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Global health veteran helps launch maternal care program in Guatemala

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Written by David Kelly on September 24, 2014

Center for Human Development in Guatemala

When she was a child, Gretchen Heinrichs would listen to her mother tell tales of East Africa where she worked as a Peace Corps volunteer.

“Those stories sparked my interest in the world,” recalled Heinrichs, MD, director of maternal health programs at the Center for Global Health, part of the Colorado School of Public Health. “My parents would take us to different countries each year so we could experience an array of cultures.”

So perhaps it’s not surprising that Heinrichs has charted her own international course, traveling the world and providing medical care in India, Nigeria, Rwanda and beyond.

Now she’s in Guatemala doing what she loves most – caring for pregnant women and children in one of the most impoverished places on earth.

“I was looking for a project where I could really get my feet wet,” Heinrichs said. “I talked to Dr. Steve Berman and he said they really needed someone to take over the maternal health program at the new Center for Human Development in Guatemala.”

The center opened last April on a banana plantation in rural Guatemala, the result of a collaboration between the Colorado School of Public Health, Children’s Hospital Colorado and AgroAmérica, one of the world’s largest fruit producers.

Faculty and staff affiliated with the University of Colorado are rotating through the center, providing care to thousands of banana workers and their families.

And a major part of that effort is the Madres Sanas or Healthy Mothers Program.

“Reducing maternal and neonatal mortality is the foundation for achieving sustainable development in impoverished communities,” said Stephen Berman, MD, director of the Center for Global Health. “Successful programs must be built on interventions that save the lives of mothers and babies. This is why the maternal/neonatal program is so critical to the Center for Human Development.”

Heinrichs expects to open a birthing center at the facility and she’s started a training program for emergency Ob/Gyn care, teaching local health workers to handle post-partum hemorrhage, neo-natal resuscitation and delivering babies in the safest way possible.

She hopes to have a supervisory nurse and trained birth attendants called `comadronas’ deliver an expected 40 babies per year at the center.

The assistant professor of obstetrics and gynecology at the CU School of Medicine, who also works at Denver Health, has collaborated with her public health colleagues to create a registry of mothers to monitor throughout their pregnancy.

“Most of the women in that area have at least three children and often more,” she said. “The majority start at age 14. In fact, a third of our registry is under 18.”

The Center for Human Development sits in the steamy, impoverished Trifinio region of southwest Guatemala. The villages are small, remote and scattered. There are a few isolated health posts providing rudimentary care but the nearest hospital is 50 miles away. Infectious disease, contaminated water, parasites and malnutrition are rife.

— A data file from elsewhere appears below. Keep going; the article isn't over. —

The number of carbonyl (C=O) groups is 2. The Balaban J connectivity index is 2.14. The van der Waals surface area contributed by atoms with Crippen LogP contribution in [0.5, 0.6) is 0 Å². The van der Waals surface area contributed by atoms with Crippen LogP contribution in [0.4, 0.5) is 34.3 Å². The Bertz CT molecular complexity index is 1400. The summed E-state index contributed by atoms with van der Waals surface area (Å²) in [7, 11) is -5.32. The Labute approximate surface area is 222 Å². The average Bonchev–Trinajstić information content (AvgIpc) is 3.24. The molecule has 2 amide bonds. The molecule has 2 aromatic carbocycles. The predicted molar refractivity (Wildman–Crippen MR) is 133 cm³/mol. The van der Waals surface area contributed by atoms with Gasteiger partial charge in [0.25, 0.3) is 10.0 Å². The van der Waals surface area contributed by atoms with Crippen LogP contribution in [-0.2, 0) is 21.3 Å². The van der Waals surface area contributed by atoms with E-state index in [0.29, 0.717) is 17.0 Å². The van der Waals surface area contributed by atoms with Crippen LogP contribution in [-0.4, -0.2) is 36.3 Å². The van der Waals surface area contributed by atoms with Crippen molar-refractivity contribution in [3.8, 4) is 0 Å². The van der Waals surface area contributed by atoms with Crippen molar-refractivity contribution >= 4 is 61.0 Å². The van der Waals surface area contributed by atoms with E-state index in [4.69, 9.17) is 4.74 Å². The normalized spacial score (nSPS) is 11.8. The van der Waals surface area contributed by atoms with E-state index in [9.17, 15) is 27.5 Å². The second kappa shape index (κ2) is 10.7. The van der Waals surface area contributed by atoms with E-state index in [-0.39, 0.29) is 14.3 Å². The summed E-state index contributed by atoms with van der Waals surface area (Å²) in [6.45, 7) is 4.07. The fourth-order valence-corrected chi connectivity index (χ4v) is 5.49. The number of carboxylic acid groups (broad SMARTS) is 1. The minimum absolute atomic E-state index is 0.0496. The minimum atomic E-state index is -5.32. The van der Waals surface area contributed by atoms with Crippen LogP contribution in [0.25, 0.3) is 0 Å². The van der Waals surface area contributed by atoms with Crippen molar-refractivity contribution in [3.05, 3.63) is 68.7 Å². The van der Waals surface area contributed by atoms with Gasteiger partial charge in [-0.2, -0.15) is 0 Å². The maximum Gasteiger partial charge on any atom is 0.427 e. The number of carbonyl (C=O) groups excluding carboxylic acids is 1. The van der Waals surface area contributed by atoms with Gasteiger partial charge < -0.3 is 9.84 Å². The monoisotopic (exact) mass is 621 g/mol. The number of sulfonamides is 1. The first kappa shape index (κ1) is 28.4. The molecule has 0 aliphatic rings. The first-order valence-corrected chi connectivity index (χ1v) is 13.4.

Local health workers called `tecnicas,’ work in the 12 villages surrounding the banana farm to collect basic medical histories and conduct exams of pregnant women. The information is sent via smartphone to Aurora.

“We analyze the data and generate a weekly report that is sent back to the site and they carry out the instructions,” Heinrichs said. “We see weight, fetal heart beat, blood pressure and urine dip results.”

Emergency cases can be seen at the Center for Human Development which has fully furnished labor and delivery suites, working laboratories and dental clinics.

Heinrichs was at the center in July, shortly after patient fees dropped from $5 per visit to $2.50. The banana company, Banasa, also agreed to deduct the cost directly from their worker’s paychecks, meaning women no longer had to ask their husbands for the money which was often a problem.

The results were immediate and dramatic. Instead of seeing zero to three patients a day, the staff saw 20 or more. Women came in with ovarian cysts, urinary tract infections and they often brought in their children who suffered a range of problems.

“In countries like Guatemala where poverty and disease impact the most vulnerable, saving mothers becomes an imperative, as they represent the pillar of the family and the future of their children,” said Edwin Asturias, MD, associate director of the Center for Global Health. “The Madres Sanas program is providing an innovative way to help reduce the complications of pregnant women, and brings the advances of maternal and newborn care closer to them.”

The next challenge, Asturias said, will be to evaluate the program “and pack it in a toolbox that could be used by other health systems to reduce the mortality of women and young children.”

All of this takes money. AgroAmérica, operated by Fernando and Gustavo Bolaños, has been extremely generous, donating $1 million to build the facility. Project C.U.R.E. donated the medical equipment and Children’s Hospital Colorado has also been a major funder. But Heinrichs and others are looking for other funding sources.

“We are trying to do a crowdsourcing campaign to raise money for additional women’s programs,” she said. “We would also like to extend the hours of the clinic to 24-hours a day, seven days a week.”

Heinrichs will be returning to Guatemala in February.

“In many ways, this has been the most rewarding work I have done,” she said. “It is a major challenge yet it combines everything that I’m most passionate about. And most of all, it allows all of us to truly make a difference in the lives of people who really need it.”

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